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This article in AJ

  1. Vol. 73 No. 1, p. 67-69
     
    Received: Mar 17, 1980


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doi:10.2134/agronj1981.00021962007300010016x

Hay Yield Determinations of Mixed Swards Using a Disk Meter1

  1. Barton S. Baker,
  2. Thomas Vanden Eynden and
  3. Neal Boggess2

Abstract

Abstract

Estimates of hay yields are frequently desirable for purposes of measuring fertilizer response, studying effects of management and cultural practices, and determining animal units that can be maintained on forage produced from a given area. Estimates of forage yield can be obtained by cutting and weighing, but the random collection of forage samples for estimating yields is not a viable alternative in some cases. A convenient, quick, and accurate method of determining forage yields in situ would benefit research workers and those involved in commercial and extension agriculture operations.

The purpose of this investigation was to determine the suitability of using a disk meter to estimate dry matter yield of mixed swards. A 0.5m2 disk meter was constructed from hardboard paneling, steel pipe, and a flange. Paired disk meter readings and dry matter yields from clipping were taken from 708 swards used for hay production in 1978. Swards consisting of cool season grasses, legumes, and weeds were characterized into 14 categories according to species composition and growth stage. Regression equations were determined for each category from paired disk readings and dry matter yields from clippings. The slopes of the regression lines for the different categories were not significantly different. The coefficient of determination (r2) was 0.82 when using a single regession line for all categories. The points of intercept of the regression lines on the vertical axis for the different categories were different with a definite trend for regression lines for first cutting swards to intercept higher than regression lines for aftermath.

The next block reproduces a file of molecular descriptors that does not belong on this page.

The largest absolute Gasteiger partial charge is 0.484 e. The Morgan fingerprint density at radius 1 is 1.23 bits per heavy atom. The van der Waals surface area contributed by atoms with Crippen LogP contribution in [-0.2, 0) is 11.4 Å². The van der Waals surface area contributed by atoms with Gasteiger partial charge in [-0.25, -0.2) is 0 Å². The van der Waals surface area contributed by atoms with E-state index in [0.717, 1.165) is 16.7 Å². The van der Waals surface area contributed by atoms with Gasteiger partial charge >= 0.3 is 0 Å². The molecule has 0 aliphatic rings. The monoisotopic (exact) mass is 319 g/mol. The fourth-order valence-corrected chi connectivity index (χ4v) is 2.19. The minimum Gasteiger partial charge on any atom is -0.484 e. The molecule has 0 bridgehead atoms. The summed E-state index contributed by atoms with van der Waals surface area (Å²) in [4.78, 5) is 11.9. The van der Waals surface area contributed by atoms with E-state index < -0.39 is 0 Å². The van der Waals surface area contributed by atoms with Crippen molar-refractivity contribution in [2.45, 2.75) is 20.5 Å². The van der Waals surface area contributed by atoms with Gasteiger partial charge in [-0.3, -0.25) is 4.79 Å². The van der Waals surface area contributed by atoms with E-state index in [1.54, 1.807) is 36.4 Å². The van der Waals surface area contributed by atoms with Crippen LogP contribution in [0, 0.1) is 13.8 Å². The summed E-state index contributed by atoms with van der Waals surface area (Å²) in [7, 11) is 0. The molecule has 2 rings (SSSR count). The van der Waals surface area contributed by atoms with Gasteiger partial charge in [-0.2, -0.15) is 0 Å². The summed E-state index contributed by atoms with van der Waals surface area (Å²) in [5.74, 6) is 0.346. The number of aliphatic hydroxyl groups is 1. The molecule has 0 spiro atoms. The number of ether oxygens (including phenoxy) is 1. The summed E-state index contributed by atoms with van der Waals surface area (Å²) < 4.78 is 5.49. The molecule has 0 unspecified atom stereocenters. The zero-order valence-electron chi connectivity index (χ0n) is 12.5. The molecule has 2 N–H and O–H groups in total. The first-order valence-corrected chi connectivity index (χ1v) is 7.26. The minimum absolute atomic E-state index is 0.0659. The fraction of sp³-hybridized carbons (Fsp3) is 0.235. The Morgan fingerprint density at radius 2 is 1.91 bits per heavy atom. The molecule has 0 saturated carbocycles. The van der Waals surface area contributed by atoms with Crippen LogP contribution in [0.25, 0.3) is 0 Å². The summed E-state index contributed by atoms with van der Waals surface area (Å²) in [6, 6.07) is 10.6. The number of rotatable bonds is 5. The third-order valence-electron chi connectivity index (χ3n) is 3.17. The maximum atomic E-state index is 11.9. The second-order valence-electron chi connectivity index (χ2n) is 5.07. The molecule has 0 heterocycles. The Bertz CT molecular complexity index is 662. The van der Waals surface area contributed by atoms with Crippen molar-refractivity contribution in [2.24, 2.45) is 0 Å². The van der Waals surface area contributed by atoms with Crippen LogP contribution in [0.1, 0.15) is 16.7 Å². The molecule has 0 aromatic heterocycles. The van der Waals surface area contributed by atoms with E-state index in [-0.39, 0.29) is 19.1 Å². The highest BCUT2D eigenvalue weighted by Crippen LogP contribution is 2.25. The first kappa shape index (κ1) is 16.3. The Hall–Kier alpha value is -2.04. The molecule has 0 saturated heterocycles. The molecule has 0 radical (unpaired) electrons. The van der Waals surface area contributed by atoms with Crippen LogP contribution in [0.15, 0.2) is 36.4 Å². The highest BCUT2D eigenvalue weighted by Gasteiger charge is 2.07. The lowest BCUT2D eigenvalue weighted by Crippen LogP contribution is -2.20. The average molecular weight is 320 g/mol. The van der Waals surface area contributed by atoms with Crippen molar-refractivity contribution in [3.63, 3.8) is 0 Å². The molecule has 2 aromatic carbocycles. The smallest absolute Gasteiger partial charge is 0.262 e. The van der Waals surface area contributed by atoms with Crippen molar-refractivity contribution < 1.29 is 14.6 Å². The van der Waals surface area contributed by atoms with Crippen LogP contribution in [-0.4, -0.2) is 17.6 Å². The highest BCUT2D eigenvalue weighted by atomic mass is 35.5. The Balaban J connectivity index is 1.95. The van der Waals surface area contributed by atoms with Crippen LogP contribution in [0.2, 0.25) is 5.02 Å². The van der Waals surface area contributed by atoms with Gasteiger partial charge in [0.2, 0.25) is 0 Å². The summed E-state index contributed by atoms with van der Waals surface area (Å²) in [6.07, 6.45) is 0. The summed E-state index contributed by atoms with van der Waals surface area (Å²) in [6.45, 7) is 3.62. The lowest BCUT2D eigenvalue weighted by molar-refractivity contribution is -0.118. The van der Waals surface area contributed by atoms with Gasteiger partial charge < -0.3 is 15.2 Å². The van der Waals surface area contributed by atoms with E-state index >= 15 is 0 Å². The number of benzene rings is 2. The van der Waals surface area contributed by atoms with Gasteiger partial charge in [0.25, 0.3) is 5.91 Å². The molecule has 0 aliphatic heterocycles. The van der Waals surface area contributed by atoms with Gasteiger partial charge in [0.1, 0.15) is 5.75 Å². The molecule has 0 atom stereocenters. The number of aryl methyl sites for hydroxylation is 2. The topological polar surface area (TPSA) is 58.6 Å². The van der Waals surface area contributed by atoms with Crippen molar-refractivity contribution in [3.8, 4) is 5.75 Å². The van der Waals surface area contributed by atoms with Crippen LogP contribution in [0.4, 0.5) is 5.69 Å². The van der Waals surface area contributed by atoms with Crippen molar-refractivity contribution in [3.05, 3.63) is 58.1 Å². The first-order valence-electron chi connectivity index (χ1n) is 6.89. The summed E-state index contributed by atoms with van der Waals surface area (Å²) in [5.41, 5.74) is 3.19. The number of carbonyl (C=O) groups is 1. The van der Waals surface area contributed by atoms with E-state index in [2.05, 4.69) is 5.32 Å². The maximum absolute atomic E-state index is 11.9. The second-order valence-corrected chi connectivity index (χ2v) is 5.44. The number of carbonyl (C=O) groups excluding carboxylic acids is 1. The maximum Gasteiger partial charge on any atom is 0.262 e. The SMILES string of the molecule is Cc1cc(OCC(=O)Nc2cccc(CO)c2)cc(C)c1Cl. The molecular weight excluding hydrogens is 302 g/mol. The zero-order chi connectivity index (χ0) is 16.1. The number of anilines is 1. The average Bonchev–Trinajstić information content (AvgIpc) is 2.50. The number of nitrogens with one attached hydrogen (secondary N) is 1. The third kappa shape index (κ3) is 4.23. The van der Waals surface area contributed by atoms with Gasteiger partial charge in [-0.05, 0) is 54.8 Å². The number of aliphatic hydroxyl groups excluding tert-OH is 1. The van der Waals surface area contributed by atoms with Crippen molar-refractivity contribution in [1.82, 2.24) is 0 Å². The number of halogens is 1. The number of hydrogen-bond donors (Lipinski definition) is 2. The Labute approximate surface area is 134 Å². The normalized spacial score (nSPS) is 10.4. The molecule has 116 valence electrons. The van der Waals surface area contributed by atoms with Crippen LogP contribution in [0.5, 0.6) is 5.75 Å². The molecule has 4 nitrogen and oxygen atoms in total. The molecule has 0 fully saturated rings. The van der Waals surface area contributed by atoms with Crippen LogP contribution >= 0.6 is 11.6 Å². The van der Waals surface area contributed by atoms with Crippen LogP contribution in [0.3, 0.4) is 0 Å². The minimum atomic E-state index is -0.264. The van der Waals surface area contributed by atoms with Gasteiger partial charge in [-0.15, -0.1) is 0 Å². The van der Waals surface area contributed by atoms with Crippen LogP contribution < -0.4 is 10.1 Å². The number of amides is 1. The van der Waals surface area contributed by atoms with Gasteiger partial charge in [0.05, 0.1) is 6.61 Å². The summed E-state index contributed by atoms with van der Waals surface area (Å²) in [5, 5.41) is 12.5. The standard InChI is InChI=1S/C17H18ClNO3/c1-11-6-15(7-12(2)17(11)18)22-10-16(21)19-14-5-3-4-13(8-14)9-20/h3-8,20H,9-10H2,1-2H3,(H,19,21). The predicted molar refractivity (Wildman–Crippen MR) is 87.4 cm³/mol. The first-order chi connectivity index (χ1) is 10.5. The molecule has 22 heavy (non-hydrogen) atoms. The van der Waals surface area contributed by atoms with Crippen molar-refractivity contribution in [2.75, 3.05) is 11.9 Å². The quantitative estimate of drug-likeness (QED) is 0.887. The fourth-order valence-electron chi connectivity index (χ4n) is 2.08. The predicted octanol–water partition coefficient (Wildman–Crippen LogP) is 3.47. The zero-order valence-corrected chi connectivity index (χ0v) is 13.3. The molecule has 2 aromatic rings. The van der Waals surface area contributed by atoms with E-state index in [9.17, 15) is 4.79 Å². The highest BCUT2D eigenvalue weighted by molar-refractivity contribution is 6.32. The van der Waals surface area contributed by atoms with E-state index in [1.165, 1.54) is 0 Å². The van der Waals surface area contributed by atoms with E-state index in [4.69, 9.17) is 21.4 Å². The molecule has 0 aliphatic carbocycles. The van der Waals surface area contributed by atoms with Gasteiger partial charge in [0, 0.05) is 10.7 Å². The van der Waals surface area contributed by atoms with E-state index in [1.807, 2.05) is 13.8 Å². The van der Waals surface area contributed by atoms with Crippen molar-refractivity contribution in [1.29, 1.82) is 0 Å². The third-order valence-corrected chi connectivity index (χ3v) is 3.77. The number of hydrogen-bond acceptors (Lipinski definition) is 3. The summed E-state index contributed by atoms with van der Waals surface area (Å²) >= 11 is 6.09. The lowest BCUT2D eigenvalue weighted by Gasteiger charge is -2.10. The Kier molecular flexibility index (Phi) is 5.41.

The formula which best described the relationship between disk reading and yield was: yield estimate = intercept for category + 183 (disk reading) − 1.73 (disk reading)2. In order to test the disk meter and formula method, yields on 40 swards were determined independently using two methods. The correlation coefficient between sward yields estimated using the disk meter and formula and sward yields estimated using weighed clippings was H.92.

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